GlcNAc3 binds MVL in the carbohydrate binding sites located at the distal ends of each domain (Figure 6). The saccharide binds in an extended conformation with glycosidic (O5-C1-O-C(x)′) and ψ (C1-O-C(x)′-C(x-a)′) angles between rings C and B averaging −59.7 ± 0.1° and 118.3 ± 1.6°, respectively, and between rings B and A averaging −57.3 ± 0.4° and 104.7 ± 3.7°, respectively. At the reducing end, interactions between MVL and GlcNAc3 resemble those observed with Man3GlcNAc2. For example, the acetate methyl of ring A inserts deep into the hydrophobic pocket formed by and in van der Waals contact with the side chains or Cα protons of Pro-11/Pro-70, Trp-13/Trp-72 and Gly 102, and the methyl groups of Leu-12/Leu-71 and Thr-39/Thr-98 (Figure 6b). This mode of binding is consistent with the strong STD enhancements observed for ring A. In ring B, the carbonyl oxygens of Leu-12/Leu-71 are within hydrogen bonding distance of the acetyl NH, as are the hydroxyl groups of Thr-39/Thr-98 with O-6. Extensive hydrophobic contacts are made between the indole ring of Trp-37/Trp-96 and H-4—H-6 of ring B, as well as H-5 and H-6 of ring C. At the top of the cleft, the side chain O atom of Gln-36/Gln-95 is within hydrogen bonding distance (2.8 Å) to the O-4 atom of ring C. However, relative to Man3GlcNAc2, the orientation and position of the non-reducing GlcNAc residue of chitotriose, ring C, differs from that of the branching mannose of Man3GlcNAc2. In particular, the combination of the presence of a C-2 N-acetyl group in chitotriose relative to an axial hydroxyl at the same position in Man3GlcNAc2, and a ψ angle of ca. 118° versus 136° for the GlcNAcβ(1–4)GlcNAc linkage in chitotriose versus the Man β(1–4)GlcNAc linkage in Man3GlcNAc2 moves the terminal GlcNAc residue toward the bottom of the cleft. This subtle movement has the effect of directing additional GlcNAc residues, as would be present in chitotetraose, toward the helix of each domain rather than the β strand (Fig. 6b). These structural findings are supported by our observation that resonances located in the lower portion of the cleft are shifted upon addition of chitotetraose while those located near the upper sheet go unperturbed (spectra not shown).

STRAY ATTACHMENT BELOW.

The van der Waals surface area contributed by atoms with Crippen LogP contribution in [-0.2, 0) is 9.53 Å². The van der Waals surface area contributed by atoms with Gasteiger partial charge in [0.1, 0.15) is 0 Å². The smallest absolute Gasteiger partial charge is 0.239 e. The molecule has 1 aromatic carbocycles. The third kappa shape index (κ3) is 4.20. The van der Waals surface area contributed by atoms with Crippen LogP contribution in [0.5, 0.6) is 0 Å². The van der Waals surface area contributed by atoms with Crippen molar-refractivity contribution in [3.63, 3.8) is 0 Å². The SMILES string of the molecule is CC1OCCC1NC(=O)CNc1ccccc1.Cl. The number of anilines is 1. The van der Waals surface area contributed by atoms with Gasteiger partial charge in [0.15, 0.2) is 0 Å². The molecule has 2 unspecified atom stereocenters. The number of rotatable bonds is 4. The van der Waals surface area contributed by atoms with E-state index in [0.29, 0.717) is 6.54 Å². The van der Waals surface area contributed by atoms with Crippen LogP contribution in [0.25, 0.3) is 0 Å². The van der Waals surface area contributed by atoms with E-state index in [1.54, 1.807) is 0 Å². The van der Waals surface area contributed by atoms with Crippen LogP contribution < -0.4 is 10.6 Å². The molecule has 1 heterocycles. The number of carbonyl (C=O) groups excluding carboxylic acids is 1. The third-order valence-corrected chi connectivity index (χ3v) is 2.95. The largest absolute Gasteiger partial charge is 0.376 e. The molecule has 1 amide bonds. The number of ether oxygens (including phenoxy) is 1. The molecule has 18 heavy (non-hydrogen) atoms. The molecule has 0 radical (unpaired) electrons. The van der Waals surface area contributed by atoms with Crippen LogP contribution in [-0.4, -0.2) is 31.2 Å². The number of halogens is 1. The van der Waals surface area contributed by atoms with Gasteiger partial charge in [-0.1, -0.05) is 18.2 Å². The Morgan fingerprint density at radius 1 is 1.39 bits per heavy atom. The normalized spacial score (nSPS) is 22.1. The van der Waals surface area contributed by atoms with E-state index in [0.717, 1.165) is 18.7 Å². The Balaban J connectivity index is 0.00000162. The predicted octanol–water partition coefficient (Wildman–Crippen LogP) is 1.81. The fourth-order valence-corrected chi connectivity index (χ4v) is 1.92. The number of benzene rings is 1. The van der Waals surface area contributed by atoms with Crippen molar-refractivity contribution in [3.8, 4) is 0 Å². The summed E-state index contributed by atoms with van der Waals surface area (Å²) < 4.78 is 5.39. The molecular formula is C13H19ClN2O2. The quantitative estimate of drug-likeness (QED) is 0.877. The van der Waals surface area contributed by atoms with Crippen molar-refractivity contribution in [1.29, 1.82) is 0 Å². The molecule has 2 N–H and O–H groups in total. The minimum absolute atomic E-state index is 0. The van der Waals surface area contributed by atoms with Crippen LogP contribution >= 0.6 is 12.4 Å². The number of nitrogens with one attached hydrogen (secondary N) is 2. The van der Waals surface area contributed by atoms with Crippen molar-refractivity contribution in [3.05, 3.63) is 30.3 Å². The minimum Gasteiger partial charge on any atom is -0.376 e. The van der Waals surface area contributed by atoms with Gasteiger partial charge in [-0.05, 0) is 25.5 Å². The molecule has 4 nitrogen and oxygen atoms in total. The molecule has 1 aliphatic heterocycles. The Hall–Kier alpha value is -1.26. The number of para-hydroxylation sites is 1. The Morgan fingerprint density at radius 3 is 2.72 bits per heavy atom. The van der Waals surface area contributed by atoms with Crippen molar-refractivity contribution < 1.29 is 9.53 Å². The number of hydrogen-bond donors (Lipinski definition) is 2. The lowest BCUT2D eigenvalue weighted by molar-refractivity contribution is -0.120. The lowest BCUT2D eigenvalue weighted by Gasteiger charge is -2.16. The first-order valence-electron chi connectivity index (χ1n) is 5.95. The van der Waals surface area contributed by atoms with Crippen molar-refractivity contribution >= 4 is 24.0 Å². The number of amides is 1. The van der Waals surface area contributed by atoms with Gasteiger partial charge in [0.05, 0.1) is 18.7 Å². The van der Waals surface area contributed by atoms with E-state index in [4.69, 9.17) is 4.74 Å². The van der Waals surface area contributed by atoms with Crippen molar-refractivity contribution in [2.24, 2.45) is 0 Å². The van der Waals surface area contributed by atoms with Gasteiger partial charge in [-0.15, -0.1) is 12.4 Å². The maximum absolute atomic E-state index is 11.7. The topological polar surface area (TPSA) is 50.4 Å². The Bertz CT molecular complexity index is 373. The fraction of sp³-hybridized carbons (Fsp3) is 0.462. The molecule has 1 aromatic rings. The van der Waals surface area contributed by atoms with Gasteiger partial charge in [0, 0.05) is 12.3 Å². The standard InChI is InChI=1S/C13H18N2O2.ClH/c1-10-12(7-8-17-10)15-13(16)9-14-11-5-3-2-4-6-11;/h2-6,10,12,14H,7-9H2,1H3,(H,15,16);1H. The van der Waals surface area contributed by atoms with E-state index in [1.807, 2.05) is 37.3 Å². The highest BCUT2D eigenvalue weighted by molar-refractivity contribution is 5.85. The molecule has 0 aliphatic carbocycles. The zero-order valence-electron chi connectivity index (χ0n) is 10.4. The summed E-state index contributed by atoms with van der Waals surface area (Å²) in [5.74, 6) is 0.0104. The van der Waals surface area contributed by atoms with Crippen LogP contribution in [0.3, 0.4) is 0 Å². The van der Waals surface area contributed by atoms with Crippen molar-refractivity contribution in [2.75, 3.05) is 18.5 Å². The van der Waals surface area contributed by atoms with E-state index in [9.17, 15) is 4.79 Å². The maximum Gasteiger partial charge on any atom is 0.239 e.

In terms of catalysis, it was surprising to find that the carboxyl group of the side chain of Asp75 (modeled with PyMol), the residue shown to be critical for glycosidase activity, is located nearly 10 Å away from the glycosidic bond of rings B and C. This is not the first report of its kind, however, as similar observations have been made for other enzymes including serotonin acetyl transferase,27 an aminoglycoside 2′-N-acetyltransferase,28 and spermine N1-acetyl transferase.29 Crystal structures of each of these enzymes in complex with their individual substrates revealed indispensable catalytic residues (established by mutagenesis) to be located anywhere from 8–12 Å away from the substrate acceptor. These structural studies suggested catalysis likely occurs through proton relay via a ‘proton wire’.30,31 Support for this hypothesis came recently with the 2.3 Å crystal structure of a ternary complex comprising spermine N1-acetyl transferase, spermine and acetyl-CoA29 that revealed an active site in which none of the demonstrated catalytic residues were within direct or even water mediated hydrogen bonding distance of the substrate. Instead, the structure showed the clear presence of a proton wire comprising two acidic side chains, four water molecules, and the amino group of the substrate itself, the combination of which must carry out catalysis.